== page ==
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CCHS Walk Out: The Last Statistic

On Valentine’s Day in Florida, a mass shooting occurred.

17 teenagers, who were students at the Florida High school, died, as well as 15 more that were injured physically. The list goes on to include students and members of the community that have suffered through the trauma. Beloved and innocent students, had their lives shattered when they were shot or even killed by a mentally disabled 19-year-old.

Florida has the least gun control laws out of any US state. Even before the shooting occurred, people were trying to advocate for stricter laws. After the shooting sparked fear and concern, it started to ignite change.

This change is not just unique to Florida. Other high schools, families, teenagers, and students all around the country, have found confidence and encouragement to prove that teens have valid opinions, and are capable of more than politicians and what the general population of adults think. We have come together to protest and express our fear for our lives and safety. Through this, the #enough and Walk Out movements have started.

Culver City High has also joined the movement, uniting with schools across the country.

In a recent interview, Cecilia Ribordy and Carolyn Dodenhoff, the two main students organizing the protest at CCHS, shared some of their views and plans for the protest on March 14 at 10:00 am.

The Florida shooting ‘hit home’ for many students, people, and families. Collective rage and anger, as well as fear and sadness built up. The people have decided that it is finally time to do something. Inspired by this call to action, Ribordy and Dodenhoff wanted to make a difference and involve our community which too, is indirectly affected by these mass shootings and guns laws across the country.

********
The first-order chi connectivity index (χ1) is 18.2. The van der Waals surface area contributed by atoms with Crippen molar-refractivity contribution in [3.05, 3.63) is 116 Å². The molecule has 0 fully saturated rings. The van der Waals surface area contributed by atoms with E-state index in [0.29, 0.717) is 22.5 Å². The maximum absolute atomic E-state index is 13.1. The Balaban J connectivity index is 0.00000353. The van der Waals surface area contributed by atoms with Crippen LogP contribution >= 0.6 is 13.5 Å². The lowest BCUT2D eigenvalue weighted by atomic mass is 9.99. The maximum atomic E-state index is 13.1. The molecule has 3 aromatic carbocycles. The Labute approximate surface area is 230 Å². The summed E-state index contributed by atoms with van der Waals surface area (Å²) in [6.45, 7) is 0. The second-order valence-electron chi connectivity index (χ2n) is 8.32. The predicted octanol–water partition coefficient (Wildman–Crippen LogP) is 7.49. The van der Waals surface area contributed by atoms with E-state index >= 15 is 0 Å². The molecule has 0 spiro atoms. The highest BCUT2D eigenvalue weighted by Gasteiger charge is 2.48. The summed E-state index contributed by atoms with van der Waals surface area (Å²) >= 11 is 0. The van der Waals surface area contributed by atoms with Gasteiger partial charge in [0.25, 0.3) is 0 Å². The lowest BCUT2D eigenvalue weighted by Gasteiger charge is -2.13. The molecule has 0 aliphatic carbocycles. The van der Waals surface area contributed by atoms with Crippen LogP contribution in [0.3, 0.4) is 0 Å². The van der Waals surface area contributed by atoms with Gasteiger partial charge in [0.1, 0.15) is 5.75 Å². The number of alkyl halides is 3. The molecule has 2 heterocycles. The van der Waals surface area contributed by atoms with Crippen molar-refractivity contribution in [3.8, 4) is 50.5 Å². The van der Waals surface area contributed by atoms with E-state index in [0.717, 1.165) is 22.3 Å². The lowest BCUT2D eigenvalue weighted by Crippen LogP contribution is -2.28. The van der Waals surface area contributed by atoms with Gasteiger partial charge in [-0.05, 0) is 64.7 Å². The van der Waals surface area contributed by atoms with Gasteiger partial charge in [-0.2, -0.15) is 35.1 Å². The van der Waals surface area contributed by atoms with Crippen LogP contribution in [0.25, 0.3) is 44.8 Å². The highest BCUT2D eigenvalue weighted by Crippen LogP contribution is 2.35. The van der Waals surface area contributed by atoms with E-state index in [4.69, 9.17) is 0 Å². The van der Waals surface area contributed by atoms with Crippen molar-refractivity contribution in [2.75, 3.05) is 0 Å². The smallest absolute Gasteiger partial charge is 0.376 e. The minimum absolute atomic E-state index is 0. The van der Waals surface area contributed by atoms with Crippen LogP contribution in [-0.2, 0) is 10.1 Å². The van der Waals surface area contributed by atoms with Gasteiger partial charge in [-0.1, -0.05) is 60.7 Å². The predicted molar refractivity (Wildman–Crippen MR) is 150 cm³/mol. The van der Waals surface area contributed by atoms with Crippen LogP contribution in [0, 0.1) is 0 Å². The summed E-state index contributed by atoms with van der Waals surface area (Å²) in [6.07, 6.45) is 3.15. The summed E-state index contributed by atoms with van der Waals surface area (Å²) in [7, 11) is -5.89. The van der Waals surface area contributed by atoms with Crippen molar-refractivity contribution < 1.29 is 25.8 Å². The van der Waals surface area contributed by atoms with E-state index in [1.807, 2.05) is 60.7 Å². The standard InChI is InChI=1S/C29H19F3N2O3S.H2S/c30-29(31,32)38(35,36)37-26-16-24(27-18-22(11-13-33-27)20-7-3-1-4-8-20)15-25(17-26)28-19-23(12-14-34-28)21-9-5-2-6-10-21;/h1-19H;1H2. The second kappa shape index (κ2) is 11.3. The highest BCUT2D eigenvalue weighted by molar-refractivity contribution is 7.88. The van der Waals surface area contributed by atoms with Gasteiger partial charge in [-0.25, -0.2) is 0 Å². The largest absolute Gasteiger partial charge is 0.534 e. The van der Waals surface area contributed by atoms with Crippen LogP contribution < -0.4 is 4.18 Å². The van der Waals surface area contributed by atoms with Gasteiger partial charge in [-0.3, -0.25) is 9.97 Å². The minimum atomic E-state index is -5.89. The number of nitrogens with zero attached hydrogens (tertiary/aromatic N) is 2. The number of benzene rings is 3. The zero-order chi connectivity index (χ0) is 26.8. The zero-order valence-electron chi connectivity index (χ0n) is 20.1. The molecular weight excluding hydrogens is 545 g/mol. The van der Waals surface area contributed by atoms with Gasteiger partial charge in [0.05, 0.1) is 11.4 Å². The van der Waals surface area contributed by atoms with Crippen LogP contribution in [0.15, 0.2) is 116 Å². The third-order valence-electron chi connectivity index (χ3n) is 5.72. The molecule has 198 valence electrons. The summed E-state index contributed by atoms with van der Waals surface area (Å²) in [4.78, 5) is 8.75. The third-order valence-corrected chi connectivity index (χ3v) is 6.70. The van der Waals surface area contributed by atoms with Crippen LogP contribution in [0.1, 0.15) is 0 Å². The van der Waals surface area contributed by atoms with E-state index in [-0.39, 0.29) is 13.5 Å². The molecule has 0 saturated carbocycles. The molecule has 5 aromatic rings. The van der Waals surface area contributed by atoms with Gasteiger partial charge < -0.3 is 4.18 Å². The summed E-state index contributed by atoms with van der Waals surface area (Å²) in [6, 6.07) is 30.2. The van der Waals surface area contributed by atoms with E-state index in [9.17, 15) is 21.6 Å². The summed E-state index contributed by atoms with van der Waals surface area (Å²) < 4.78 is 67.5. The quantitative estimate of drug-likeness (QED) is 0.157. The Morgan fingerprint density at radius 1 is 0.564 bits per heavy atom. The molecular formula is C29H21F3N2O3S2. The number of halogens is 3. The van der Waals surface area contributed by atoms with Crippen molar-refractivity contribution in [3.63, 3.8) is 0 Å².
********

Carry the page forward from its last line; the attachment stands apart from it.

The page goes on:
Originally, the protest was meant to be a student run movement, but when the Cecilia and Carolyn heard that the Admin., CCPD, Culver Parks, and CCMS wanted to get involved to make an official event of the movement, they were thrilled.

Teachers and members of the community are also encouraged to join in the protest and give the movement strength.

In response to prior protests, The White House has outlined an agenda to raise the gun-buying age minimums, ban Bump-Stocks, and federally require background checks. Though there is still more to be done, this is just a first step to becoming the last statistic of school shootings in America.

Unity is needed and our views and opinions are important, now more than ever. The walkouts were formed with goals to provide a platform that will enable voicing solutions and opinions from the point of views of all those who will be affected by future gun laws. In other words, the views of the students, as well as raising awareness and spreading unity, will emphasize that teenagers should get a say in how the world around them is controlled. We, the leaders of our future, have the capabilities to be involved in our communities, and especially the capabilities to make a difference, even on a national level. We are capable of settling an issue that has been controversial for several more years than it should have been, by showing that our lives are more important than guns.

Numbers and charts with alarming rates will not do much. But maybe if the statistics themselves rise up and show our significance, something will change.

On March 14, one month after the Valentine’s Day school shooting, at 10:00 am, students are encouraged to leave their classrooms, and participate in the Walkout. The assembly of students will march towards the football field. A specific schedule has allotted a time frame from 10:00 am to 11:00 am as an extended lunch period.

A moment of silence in remembrance of those who have lost their lives in recent school shootings, including speakers giving speeches are planned. Signs are encouraged too. A ‘Sign Making Party’ on March 12 at lunch will be held. ASB will be providing materials and storage in Ms. Hatanaka’s room, room 1.

All students are encouraged to participate!